Join us at the Buckeye Lake Branch of the Licking County Library on Saturday, October 24th from 12:00-2:00 p.m. for a fun filled afternoon. We will be serving hot dogs and light refreshments while supplies last. Children and Teens get your face painted and have fun making fall themed crafts. Don’t forget to come dressed in your favorite Halloween costume.
Magnus Chase has been on his own since his mom died, living on the streets of Boston. When his homeless buddies tell him that his uncle is looking for him, Magnus knows he’s in trouble. Soon, he finds himself in an action-packed chase-and-fight sequence that results in his death. Now, usually it’s not a good thing when a book’s hero dies less than 50 pages into the story — but Magnus has previously unsuspected ties to Norse mythology, so when he dies heroically, a Valkyrie whisks him away to Valhalla, where he joins the hordes of heroes awaiting Ragnarok. There’s just one problem: Magnus has some unfinished business on Earth. Could it be that he’s one hero that Valhalla just can’t hold?
To me, this book feels like a return to Riordan’s strengths. While I enjoyed the Heroes of Olympus series, it did have some weaknesses — particularly when it came to the sheer number of point-of-view characters. This book zeros back in on a single first-person perspective (a friend who also read the book refers to Magnus as “an older, rougher Percy Jackson,” and I think that sums him up pretty well, though there’s still nothing content-wise to discomfit upper-elementary and middle-school readers). Riordan also brings back the witty chapter titles that will have some readers (or at least this one) snorting with laughter at times. The pace is a breakneck as ever, with the usual assortment of monsters and villains, just from further north this time. Riordan works his usual magic with the mythology, seamlessly blending it into the modern world with plenty of tongue-in-cheek humor to hold everything together. There are also a few sly references to Riordan’s earlier works, not to mention a cameo appearance by a certain other Chase — readers who haven’t encountered those earlier books won’t feel lost, but Riordan’s fans will love those little inside jokes. Bottom line: if you like Riordan’s style, you’ll definitely like this book — and if you’ve never picked up the others, you can start here without worrying about what you’ve missed in earlier books.
This first book in Riordan’s exciting new series will be released on October 6th. Use our online library catalog to reserve your copy today!
–Misti, Children’s Librarian, Main Library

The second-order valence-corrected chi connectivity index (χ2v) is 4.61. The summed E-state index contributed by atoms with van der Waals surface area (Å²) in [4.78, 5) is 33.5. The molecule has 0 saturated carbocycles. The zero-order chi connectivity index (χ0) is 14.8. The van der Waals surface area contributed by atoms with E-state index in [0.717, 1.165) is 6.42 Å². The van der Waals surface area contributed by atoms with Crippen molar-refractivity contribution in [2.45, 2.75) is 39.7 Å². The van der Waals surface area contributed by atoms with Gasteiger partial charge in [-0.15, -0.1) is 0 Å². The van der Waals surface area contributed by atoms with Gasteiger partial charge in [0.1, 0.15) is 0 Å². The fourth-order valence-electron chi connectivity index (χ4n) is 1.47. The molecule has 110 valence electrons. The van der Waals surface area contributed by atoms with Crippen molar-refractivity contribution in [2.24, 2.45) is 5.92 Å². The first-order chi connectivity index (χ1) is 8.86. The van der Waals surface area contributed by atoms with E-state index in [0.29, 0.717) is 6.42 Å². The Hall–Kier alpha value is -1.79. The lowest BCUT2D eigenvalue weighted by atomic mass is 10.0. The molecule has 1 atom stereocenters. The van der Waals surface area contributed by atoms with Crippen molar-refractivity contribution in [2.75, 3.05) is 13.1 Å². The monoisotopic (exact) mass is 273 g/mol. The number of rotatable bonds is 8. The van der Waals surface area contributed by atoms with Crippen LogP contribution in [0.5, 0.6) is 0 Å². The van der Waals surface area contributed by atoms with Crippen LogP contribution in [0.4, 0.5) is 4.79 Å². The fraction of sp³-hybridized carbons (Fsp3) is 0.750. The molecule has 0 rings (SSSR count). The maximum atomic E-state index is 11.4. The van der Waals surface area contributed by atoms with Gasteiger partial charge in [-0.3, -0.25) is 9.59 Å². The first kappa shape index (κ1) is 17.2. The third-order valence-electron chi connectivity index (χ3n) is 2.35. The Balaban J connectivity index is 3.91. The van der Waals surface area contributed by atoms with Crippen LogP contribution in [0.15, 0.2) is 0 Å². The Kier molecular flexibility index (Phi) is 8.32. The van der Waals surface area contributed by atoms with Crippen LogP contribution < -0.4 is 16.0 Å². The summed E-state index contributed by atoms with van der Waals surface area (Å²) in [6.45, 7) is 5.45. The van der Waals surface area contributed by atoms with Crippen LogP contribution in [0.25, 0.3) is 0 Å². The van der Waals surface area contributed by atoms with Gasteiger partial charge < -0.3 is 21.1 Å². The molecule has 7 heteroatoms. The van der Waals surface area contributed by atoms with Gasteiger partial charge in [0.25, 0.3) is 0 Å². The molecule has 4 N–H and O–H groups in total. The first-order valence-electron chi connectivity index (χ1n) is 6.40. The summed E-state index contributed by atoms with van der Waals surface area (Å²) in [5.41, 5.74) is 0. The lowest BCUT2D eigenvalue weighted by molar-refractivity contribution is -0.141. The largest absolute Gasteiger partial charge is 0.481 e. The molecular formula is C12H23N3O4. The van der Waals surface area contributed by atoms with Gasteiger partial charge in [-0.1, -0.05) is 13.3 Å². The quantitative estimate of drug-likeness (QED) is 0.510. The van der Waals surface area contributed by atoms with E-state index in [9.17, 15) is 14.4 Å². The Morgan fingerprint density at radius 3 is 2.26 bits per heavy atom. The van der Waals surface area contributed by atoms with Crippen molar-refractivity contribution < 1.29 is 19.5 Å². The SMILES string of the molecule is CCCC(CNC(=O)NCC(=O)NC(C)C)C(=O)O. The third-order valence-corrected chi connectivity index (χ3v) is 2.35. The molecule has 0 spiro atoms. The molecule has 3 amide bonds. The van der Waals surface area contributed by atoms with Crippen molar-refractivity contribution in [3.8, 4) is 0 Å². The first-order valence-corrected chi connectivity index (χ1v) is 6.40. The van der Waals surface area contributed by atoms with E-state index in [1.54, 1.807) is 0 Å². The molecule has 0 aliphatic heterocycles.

Audiobooks are a wonderful way to hear a story on the go. Instead of listening to the radio on a car ride or the TV in the background as you work around the house while the kids are studying try putting on an audiobook if you haven’t already tried it.
The benefits of an audiobook are
- That is introduces books above a child’s reading level
- Models interpretive reading
- Teaches critical listening
- Highlights humor in books
- Introduce new vocabulary or difficult proper names or locales
- Showcases to the listener unfamiliar speech, dialects, accents, and colloquial languages
- Provides a read-aloud model
- Provide a bridge to important topics of discussion for parents and children who can listen together while commuting to sporting events, music lessons, or on vacations
As with many other things there are cons, such as:
- The pace of the audiobook maybe too fast or slow
- The voice reading maybe irritable
- Using a CD player or a cassette player in this day and age
But, I would give audiobooks a try. It is a wonderful way to get a good story in when you are on the go.
Bridget, Tabitha, and Emily have been best friends forever, but middle school will try their friendship in new ways. Bridge has made a new friend, Sherm. She doesn’t think she’s in love with him, but is it possible to fall in friendship just as powerfully as you fall in love? Tab has discovered feminism, thanks to an inspirational teacher, but she’s about to be reminded that she still doesn’t know everything. And Em has developed a figure that is getting attention from boys — including a certain boy, who wants her to send him a certain kind of photo. Meanwhile, in another story line, an unnamed high school girl deals with betrayal and disillusionment in her own friendships.
This book is a really excellent middle-school book, which is actually comparatively rare. The characters act in ways consistent with actual middle-schoolers, and deal with issues that face middle-schoolers, and while the issues are addressed frankly, they never venture out of the middle-school realm. And of course, since it’s Rebecca Stead, the writing is generally excellent and the characters are distinct and develop over the course of the story. Recommended to both the target audience and to anyone who enjoys well-written juvenile fiction.